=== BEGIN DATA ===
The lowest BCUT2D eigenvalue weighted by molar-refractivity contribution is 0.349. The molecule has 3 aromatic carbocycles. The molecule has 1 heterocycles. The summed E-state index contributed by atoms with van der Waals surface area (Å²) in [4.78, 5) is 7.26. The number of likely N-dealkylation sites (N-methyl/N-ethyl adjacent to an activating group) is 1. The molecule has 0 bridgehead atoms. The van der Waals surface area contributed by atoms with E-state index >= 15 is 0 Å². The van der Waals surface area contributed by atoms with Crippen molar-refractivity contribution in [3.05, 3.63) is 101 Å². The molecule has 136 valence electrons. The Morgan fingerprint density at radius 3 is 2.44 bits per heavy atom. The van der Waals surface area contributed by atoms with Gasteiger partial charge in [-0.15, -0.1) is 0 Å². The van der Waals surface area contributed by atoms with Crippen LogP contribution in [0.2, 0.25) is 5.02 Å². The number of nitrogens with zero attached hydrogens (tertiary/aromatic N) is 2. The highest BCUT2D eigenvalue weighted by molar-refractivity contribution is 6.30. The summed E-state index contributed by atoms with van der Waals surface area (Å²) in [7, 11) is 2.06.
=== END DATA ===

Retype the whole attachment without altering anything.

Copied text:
The lowest BCUT2D eigenvalue weighted by molar-refractivity contribution is 0.349. The molecule has 3 aromatic carbocycles. The molecule has 1 heterocycles. The summed E-state index contributed by atoms with van der Waals surface area (Å²) in [4.78, 5) is 7.26. The number of likely N-dealkylation sites (N-methyl/N-ethyl adjacent to an activating group) is 1. The molecule has 0 bridgehead atoms. The van der Waals surface area contributed by atoms with E-state index >= 15 is 0 Å². The van der Waals surface area contributed by atoms with Crippen molar-refractivity contribution in [3.05, 3.63) is 101 Å². The molecule has 136 valence electrons. The Morgan fingerprint density at radius 3 is 2.44 bits per heavy atom. The van der Waals surface area contributed by atoms with Gasteiger partial charge in [-0.15, -0.1) is 0 Å². The van der Waals surface area contributed by atoms with Crippen LogP contribution in [0.2, 0.25) is 5.02 Å². The number of nitrogens with zero attached hydrogens (tertiary/aromatic N) is 2. The highest BCUT2D eigenvalue weighted by molar-refractivity contribution is 6.30. The summed E-state index contributed by atoms with van der Waals surface area (Å²) in [7, 11) is 2.06.